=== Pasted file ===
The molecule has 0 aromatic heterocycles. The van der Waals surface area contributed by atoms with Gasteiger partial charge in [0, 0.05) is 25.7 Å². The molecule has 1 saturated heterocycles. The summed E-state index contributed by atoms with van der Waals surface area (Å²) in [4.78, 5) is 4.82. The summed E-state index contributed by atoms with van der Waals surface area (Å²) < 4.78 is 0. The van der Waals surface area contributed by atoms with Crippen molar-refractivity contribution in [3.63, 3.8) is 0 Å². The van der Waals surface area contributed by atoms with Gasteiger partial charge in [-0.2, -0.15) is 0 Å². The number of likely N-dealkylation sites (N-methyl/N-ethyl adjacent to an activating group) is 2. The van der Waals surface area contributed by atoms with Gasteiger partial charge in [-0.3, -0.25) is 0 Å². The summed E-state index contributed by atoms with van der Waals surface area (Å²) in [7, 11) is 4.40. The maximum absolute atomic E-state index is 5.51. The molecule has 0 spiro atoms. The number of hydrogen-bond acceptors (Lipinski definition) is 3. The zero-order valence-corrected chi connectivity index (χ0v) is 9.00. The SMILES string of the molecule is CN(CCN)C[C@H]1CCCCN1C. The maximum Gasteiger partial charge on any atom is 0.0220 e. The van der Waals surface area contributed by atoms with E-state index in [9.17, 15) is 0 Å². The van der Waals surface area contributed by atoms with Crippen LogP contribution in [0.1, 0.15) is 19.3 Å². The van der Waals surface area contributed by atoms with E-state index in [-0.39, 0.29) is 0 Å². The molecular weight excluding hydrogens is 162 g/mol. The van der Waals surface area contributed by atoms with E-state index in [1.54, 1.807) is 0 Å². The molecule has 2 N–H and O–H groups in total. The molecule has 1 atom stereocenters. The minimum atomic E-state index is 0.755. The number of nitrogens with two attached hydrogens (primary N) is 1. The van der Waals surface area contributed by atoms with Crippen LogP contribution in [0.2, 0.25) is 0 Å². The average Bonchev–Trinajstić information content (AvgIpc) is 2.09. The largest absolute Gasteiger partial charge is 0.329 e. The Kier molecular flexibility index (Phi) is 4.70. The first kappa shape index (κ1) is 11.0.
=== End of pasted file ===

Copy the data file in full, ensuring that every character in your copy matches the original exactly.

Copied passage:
The molecule has 0 aromatic heterocycles. The van der Waals surface area contributed by atoms with Gasteiger partial charge in [0, 0.05) is 25.7 Å². The molecule has 1 saturated heterocycles. The summed E-state index contributed by atoms with van der Waals surface area (Å²) in [4.78, 5) is 4.82. The summed E-state index contributed by atoms with van der Waals surface area (Å²) < 4.78 is 0. The van der Waals surface area contributed by atoms with Crippen molar-refractivity contribution in [3.63, 3.8) is 0 Å². The van der Waals surface area contributed by atoms with Gasteiger partial charge in [-0.2, -0.15) is 0 Å². The number of likely N-dealkylation sites (N-methyl/N-ethyl adjacent to an activating group) is 2. The van der Waals surface area contributed by atoms with Gasteiger partial charge in [-0.3, -0.25) is 0 Å². The summed E-state index contributed by atoms with van der Waals surface area (Å²) in [7, 11) is 4.40. The maximum absolute atomic E-state index is 5.51. The molecule has 0 spiro atoms. The number of hydrogen-bond acceptors (Lipinski definition) is 3. The zero-order valence-corrected chi connectivity index (χ0v) is 9.00. The SMILES string of the molecule is CN(CCN)C[C@H]1CCCCN1C. The maximum Gasteiger partial charge on any atom is 0.0220 e. The van der Waals surface area contributed by atoms with E-state index in [9.17, 15) is 0 Å². The van der Waals surface area contributed by atoms with Crippen LogP contribution in [0.1, 0.15) is 19.3 Å². The van der Waals surface area contributed by atoms with E-state index in [-0.39, 0.29) is 0 Å². The molecular weight excluding hydrogens is 162 g/mol. The van der Waals surface area contributed by atoms with E-state index in [1.54, 1.807) is 0 Å². The molecule has 2 N–H and O–H groups in total. The molecule has 1 atom stereocenters. The minimum atomic E-state index is 0.755. The number of nitrogens with two attached hydrogens (primary N) is 1. The van der Waals surface area contributed by atoms with Crippen LogP contribution in [0.2, 0.25) is 0 Å². The average Bonchev–Trinajstić information content (AvgIpc) is 2.09. The largest absolute Gasteiger partial charge is 0.329 e. The Kier molecular flexibility index (Phi) is 4.70. The first kappa shape index (κ1) is 11.0.